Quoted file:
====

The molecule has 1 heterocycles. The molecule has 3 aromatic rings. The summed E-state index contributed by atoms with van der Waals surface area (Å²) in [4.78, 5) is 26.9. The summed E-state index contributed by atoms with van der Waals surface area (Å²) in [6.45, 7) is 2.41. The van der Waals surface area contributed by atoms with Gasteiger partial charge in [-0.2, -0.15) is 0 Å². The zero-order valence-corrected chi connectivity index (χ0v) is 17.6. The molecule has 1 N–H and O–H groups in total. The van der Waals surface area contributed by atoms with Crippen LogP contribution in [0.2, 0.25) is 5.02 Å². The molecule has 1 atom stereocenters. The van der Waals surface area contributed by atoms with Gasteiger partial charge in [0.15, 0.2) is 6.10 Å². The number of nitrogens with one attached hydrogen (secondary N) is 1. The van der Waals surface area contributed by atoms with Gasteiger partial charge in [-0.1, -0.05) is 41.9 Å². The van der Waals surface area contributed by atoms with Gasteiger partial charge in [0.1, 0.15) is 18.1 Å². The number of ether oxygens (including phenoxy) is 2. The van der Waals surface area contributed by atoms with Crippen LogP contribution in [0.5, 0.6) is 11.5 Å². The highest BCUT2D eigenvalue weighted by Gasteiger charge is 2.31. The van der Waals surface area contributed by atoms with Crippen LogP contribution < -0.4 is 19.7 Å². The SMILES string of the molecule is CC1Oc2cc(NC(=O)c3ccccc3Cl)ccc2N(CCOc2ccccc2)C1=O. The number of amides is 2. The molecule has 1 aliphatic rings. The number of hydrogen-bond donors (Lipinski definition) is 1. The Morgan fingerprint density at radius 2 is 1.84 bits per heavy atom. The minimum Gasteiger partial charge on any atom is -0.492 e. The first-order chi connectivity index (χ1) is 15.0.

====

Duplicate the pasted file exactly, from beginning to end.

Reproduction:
The molecule has 1 heterocycles. The molecule has 3 aromatic rings. The summed E-state index contributed by atoms with van der Waals surface area (Å²) in [4.78, 5) is 26.9. The summed E-state index contributed by atoms with van der Waals surface area (Å²) in [6.45, 7) is 2.41. The van der Waals surface area contributed by atoms with Gasteiger partial charge in [-0.2, -0.15) is 0 Å². The zero-order valence-corrected chi connectivity index (χ0v) is 17.6. The molecule has 1 N–H and O–H groups in total. The van der Waals surface area contributed by atoms with Crippen LogP contribution in [0.2, 0.25) is 5.02 Å². The molecule has 1 atom stereocenters. The van der Waals surface area contributed by atoms with Gasteiger partial charge in [0.15, 0.2) is 6.10 Å². The number of nitrogens with one attached hydrogen (secondary N) is 1. The van der Waals surface area contributed by atoms with Gasteiger partial charge in [-0.1, -0.05) is 41.9 Å². The van der Waals surface area contributed by atoms with Gasteiger partial charge in [0.1, 0.15) is 18.1 Å². The number of ether oxygens (including phenoxy) is 2. The van der Waals surface area contributed by atoms with Crippen LogP contribution in [0.5, 0.6) is 11.5 Å². The highest BCUT2D eigenvalue weighted by Gasteiger charge is 2.31. The van der Waals surface area contributed by atoms with Crippen LogP contribution < -0.4 is 19.7 Å². The SMILES string of the molecule is CC1Oc2cc(NC(=O)c3ccccc3Cl)ccc2N(CCOc2ccccc2)C1=O. The number of amides is 2. The molecule has 1 aliphatic rings. The number of hydrogen-bond donors (Lipinski definition) is 1. The Morgan fingerprint density at radius 2 is 1.84 bits per heavy atom. The minimum Gasteiger partial charge on any atom is -0.492 e. The first-order chi connectivity index (χ1) is 15.0.